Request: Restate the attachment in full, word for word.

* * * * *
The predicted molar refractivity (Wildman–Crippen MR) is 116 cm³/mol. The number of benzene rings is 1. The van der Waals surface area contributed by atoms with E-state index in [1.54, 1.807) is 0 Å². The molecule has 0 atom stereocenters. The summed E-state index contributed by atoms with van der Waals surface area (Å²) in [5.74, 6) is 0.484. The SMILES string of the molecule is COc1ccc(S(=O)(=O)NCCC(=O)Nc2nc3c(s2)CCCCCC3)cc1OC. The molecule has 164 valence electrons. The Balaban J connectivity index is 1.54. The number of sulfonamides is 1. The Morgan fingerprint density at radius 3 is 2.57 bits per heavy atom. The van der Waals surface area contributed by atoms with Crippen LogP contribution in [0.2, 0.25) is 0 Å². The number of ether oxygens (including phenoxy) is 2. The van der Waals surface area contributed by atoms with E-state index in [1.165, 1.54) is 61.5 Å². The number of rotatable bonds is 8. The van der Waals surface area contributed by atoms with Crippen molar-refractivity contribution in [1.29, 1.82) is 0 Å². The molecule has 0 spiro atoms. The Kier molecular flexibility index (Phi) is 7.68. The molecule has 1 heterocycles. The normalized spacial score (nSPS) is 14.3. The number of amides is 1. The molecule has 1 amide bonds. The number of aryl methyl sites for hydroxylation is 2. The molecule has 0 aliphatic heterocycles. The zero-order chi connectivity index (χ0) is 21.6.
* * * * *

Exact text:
The predicted molar refractivity (Wildman–Crippen MR) is 116 cm³/mol. The number of benzene rings is 1. The van der Waals surface area contributed by atoms with E-state index in [1.54, 1.807) is 0 Å². The molecule has 0 atom stereocenters. The summed E-state index contributed by atoms with van der Waals surface area (Å²) in [5.74, 6) is 0.484. The SMILES string of the molecule is COc1ccc(S(=O)(=O)NCCC(=O)Nc2nc3c(s2)CCCCCC3)cc1OC. The molecule has 164 valence electrons. The Balaban J connectivity index is 1.54. The number of sulfonamides is 1. The Morgan fingerprint density at radius 3 is 2.57 bits per heavy atom. The van der Waals surface area contributed by atoms with Crippen LogP contribution in [0.2, 0.25) is 0 Å². The number of ether oxygens (including phenoxy) is 2. The van der Waals surface area contributed by atoms with E-state index in [1.165, 1.54) is 61.5 Å². The number of rotatable bonds is 8. The van der Waals surface area contributed by atoms with Crippen molar-refractivity contribution in [1.29, 1.82) is 0 Å². The molecule has 0 spiro atoms. The Kier molecular flexibility index (Phi) is 7.68. The molecule has 1 heterocycles. The normalized spacial score (nSPS) is 14.3. The number of amides is 1. The molecule has 1 amide bonds. The number of aryl methyl sites for hydroxylation is 2. The molecule has 0 aliphatic heterocycles. The zero-order chi connectivity index (χ0) is 21.6.